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F-16 Fleet Reports

F-16 fleet attrition over the years

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This graph shows the yearly attrition of the F-16 fleet, i.e. aircraft written off after mishaps. It shows the absolute number of aircraft lost each year as well as the corresponding attrition rate (airframe losses as a percentage of the active fleet that year). For example, 1979 shows 2 airframes lost, correspondng to a 2% attrition rate (as there were only about 100 active airframes that year). On the other hand, 1991 has a much higher number of airframes lost (36), but a much lower attrition rate (1.29%) as there were much more active F-16s that year.

Disclaimer: This report is generated in real-time from our F-16 Aircraft Database. We strive to keep our database up-to-date and complete, nevertheless for some countries data is hard to verify (e.g. accuracy for the Middle East is only 90%). Please contact us if you have any questions or feedback.

  • Horizontal Axis: Years that saw active F-16 service
  • Vertical Axis: Number of F-16 aircraft lost to attrition as well as percentage of active fleet lost to attrition
  • Series: The bars represent the number of F-16 aircraft lost to attrition each year, while the line represents the percentage of the fleet lost each year

Click on the color labels to disable/enable series; click on the zoom icons to zoom in (+) or out (-). Click on the full screen icon to display the graph full screen.


The F-16s steep learning curve took a heavy toll in the early years. This particular aircraft is a Dutch block 1 which crashed in July 1981 - and was also the first zero altitude ejection.
The first year with large-scale F-16 deployment was 1979 with 96 aircraft active. That same year, the first 2 F-16 aircraft were lost to attrition. The following years, the attrition gradually increased as more and more F-16s were delivered and the active inventory grew. Attrition peaked in the early 1990s, with over 30 airframes lost in 1991, 1992, and 1993 - the peak year being 1991 wih 36 airframes lost. After that, attrition steadily decreased to about 15 aircraft per year despite the fact that the fleet is still expanding.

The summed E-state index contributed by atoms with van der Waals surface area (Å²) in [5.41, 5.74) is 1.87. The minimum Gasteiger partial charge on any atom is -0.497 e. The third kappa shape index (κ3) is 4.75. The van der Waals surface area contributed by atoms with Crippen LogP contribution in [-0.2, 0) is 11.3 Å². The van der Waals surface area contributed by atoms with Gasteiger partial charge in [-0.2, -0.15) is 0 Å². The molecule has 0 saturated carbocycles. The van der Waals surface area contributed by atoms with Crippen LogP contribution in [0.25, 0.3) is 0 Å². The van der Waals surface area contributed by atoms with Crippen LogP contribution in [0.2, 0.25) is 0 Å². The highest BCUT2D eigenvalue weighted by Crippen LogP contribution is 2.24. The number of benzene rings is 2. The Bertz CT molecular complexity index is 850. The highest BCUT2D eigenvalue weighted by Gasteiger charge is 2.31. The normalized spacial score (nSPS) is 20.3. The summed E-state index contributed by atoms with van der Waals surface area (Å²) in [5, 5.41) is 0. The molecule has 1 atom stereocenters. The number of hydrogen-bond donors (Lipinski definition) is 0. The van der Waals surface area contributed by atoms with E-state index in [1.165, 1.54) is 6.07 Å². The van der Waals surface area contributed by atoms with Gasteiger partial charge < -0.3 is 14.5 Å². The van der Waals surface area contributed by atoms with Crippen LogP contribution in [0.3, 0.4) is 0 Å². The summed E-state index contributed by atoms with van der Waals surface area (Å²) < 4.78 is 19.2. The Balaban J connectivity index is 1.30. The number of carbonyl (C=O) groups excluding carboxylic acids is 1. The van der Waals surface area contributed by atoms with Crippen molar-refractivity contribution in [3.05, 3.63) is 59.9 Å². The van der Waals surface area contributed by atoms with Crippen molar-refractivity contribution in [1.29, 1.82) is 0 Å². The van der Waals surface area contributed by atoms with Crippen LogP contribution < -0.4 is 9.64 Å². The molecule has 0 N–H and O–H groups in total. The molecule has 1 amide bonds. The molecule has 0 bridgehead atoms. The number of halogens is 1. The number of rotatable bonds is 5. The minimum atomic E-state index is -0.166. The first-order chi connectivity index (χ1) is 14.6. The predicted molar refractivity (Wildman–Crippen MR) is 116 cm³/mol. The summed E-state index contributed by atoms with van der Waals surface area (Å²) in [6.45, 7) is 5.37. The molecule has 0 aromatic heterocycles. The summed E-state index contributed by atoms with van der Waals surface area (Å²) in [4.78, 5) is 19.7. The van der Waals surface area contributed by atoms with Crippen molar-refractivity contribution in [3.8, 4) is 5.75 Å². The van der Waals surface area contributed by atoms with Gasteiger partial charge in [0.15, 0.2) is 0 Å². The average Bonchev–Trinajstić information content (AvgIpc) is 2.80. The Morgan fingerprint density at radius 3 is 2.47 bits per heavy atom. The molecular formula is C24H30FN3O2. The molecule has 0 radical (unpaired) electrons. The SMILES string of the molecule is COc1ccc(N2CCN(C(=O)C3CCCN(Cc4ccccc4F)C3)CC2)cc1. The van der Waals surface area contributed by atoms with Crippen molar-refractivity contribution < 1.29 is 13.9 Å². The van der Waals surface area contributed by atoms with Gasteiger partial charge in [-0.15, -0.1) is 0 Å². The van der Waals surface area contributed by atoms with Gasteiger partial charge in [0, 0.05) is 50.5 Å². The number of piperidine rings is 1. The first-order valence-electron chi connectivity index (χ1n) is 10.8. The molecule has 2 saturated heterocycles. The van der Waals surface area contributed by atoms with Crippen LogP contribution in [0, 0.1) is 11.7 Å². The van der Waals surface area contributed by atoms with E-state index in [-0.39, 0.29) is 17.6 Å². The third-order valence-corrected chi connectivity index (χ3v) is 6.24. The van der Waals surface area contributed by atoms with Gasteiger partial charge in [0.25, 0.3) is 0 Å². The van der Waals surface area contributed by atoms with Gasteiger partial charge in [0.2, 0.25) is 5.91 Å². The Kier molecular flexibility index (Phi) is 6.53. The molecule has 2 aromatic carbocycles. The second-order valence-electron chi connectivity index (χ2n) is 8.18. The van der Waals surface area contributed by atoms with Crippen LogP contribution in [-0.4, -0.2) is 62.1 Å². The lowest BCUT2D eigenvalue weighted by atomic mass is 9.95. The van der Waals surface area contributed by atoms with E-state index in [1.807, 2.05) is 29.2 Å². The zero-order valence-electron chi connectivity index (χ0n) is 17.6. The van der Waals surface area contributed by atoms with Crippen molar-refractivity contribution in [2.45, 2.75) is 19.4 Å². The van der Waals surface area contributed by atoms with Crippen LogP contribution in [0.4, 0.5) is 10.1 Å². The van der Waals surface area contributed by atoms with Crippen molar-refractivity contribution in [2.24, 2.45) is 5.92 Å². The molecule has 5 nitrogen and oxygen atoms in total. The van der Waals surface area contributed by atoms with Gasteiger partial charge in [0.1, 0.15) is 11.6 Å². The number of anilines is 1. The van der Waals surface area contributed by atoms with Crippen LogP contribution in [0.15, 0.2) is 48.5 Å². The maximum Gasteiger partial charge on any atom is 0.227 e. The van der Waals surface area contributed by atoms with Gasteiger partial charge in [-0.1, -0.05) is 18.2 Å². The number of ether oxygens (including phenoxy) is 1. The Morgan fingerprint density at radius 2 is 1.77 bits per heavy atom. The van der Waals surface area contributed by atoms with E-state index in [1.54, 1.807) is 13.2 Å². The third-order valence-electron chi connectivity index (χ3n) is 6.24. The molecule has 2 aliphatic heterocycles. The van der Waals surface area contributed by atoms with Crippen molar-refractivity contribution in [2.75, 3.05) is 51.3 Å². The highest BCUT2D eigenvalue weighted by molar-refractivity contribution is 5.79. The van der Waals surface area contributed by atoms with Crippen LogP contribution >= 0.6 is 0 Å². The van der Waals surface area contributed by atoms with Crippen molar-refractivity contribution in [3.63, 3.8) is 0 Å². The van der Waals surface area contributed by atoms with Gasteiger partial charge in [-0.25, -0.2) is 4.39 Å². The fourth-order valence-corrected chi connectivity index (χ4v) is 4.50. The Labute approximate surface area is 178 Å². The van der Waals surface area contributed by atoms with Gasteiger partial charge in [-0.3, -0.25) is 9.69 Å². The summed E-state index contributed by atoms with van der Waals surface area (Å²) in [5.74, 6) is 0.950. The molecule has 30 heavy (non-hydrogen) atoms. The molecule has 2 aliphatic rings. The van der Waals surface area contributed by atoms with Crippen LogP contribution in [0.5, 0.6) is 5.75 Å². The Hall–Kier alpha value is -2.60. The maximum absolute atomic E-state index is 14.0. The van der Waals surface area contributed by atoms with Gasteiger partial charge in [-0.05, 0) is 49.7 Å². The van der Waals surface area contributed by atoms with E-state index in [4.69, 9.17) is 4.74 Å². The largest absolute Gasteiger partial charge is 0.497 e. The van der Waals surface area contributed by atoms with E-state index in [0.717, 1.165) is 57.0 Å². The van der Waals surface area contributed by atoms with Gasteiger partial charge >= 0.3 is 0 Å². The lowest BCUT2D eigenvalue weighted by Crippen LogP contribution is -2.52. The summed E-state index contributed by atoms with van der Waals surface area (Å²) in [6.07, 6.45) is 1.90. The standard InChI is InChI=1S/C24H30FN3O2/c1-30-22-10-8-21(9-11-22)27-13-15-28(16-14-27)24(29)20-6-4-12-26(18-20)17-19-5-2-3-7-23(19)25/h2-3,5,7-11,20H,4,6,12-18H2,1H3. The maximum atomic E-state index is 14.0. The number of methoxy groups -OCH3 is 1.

The obvious reason for the higher attrition in the early years is that the airforces needed to gain experience on the F-16. The Viper introduction also presented a steep learning curve as for most airforces the F-16 was a significant leap in technology from earlier generation aircraft (like the F-104, F-5, and F-4).

Of course, the number of aircraft lost per year is only one aspect - it's necessary to also take into account how many F-16s were actually in service in that year. The line on the graph above shows the attrition rate as % of the active fleet, for each year. As can be expected, the anual attrition rate is fairly high in the first 5 years at about 2%. By contrast, the F-104 had an overal attrition rate of merely 30% These initial high attrition rates gave the F-16 a reputation of a crash-prone aircraft. Tellingly, the list with unofficial nicknames for the F-16 such as "Electric Jet", also includes "Lawn Dart".

After that, the attrition rate declines steadily, dipping below 1% in 1994. Currently, anual attrition rates are typically less than 0.50%, reaching 0.25% in 2008 and an all-time low of 0.18% in 2005.

Attrition rates for the F-16 have decreased substantially in comparison with other fighter types in the past. This is due to the fact that after 30 years of service, most air forces have gained a lot of experience on the type. With current introductions (i.e. Greece, Pakistan) only the most experienced fighter pilots - with minimum 1,000 hours in fighters - are allowed to fly the type, while in the early years young pilots with few hours had to be introduced on the type. This way attrition is kept at a all-time minimum.

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